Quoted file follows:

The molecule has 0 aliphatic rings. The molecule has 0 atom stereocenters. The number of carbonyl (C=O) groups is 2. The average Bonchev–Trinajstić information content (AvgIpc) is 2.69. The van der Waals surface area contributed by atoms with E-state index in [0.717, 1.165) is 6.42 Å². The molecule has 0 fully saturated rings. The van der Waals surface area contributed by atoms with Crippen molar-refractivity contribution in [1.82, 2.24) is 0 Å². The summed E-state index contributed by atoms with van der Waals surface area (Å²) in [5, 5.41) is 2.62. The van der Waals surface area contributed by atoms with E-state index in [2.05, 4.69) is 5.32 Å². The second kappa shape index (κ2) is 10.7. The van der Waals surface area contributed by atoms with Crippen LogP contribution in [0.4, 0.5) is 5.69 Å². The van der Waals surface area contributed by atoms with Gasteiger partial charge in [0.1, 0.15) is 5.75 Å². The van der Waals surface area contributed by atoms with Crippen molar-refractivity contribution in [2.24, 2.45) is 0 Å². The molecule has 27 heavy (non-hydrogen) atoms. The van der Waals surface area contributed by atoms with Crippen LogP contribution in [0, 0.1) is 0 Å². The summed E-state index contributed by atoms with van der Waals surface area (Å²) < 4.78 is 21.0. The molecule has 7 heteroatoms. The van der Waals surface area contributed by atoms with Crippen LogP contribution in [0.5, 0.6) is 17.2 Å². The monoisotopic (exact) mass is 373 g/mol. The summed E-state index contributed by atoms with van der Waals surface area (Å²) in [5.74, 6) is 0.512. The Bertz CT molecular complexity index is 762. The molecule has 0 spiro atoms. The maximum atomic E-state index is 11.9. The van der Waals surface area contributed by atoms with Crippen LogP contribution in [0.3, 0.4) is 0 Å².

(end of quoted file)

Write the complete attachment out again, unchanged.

The molecule has 0 aliphatic rings. The molecule has 0 atom stereocenters. The number of carbonyl (C=O) groups is 2. The average Bonchev–Trinajstić information content (AvgIpc) is 2.69. The van der Waals surface area contributed by atoms with E-state index in [0.717, 1.165) is 6.42 Å². The molecule has 0 fully saturated rings. The van der Waals surface area contributed by atoms with Crippen molar-refractivity contribution in [1.82, 2.24) is 0 Å². The summed E-state index contributed by atoms with van der Waals surface area (Å²) in [5, 5.41) is 2.62. The van der Waals surface area contributed by atoms with E-state index in [2.05, 4.69) is 5.32 Å². The second kappa shape index (κ2) is 10.7. The van der Waals surface area contributed by atoms with Crippen LogP contribution in [0.4, 0.5) is 5.69 Å². The van der Waals surface area contributed by atoms with Gasteiger partial charge in [0.1, 0.15) is 5.75 Å². The van der Waals surface area contributed by atoms with Crippen molar-refractivity contribution in [2.24, 2.45) is 0 Å². The molecule has 27 heavy (non-hydrogen) atoms. The van der Waals surface area contributed by atoms with Crippen LogP contribution in [0, 0.1) is 0 Å². The summed E-state index contributed by atoms with van der Waals surface area (Å²) < 4.78 is 21.0. The molecule has 7 heteroatoms. The van der Waals surface area contributed by atoms with Crippen LogP contribution in [0.5, 0.6) is 17.2 Å². The monoisotopic (exact) mass is 373 g/mol. The summed E-state index contributed by atoms with van der Waals surface area (Å²) in [5.74, 6) is 0.512. The Bertz CT molecular complexity index is 762. The molecule has 0 spiro atoms. The maximum atomic E-state index is 11.9. The van der Waals surface area contributed by atoms with Crippen LogP contribution in [0.3, 0.4) is 0 Å².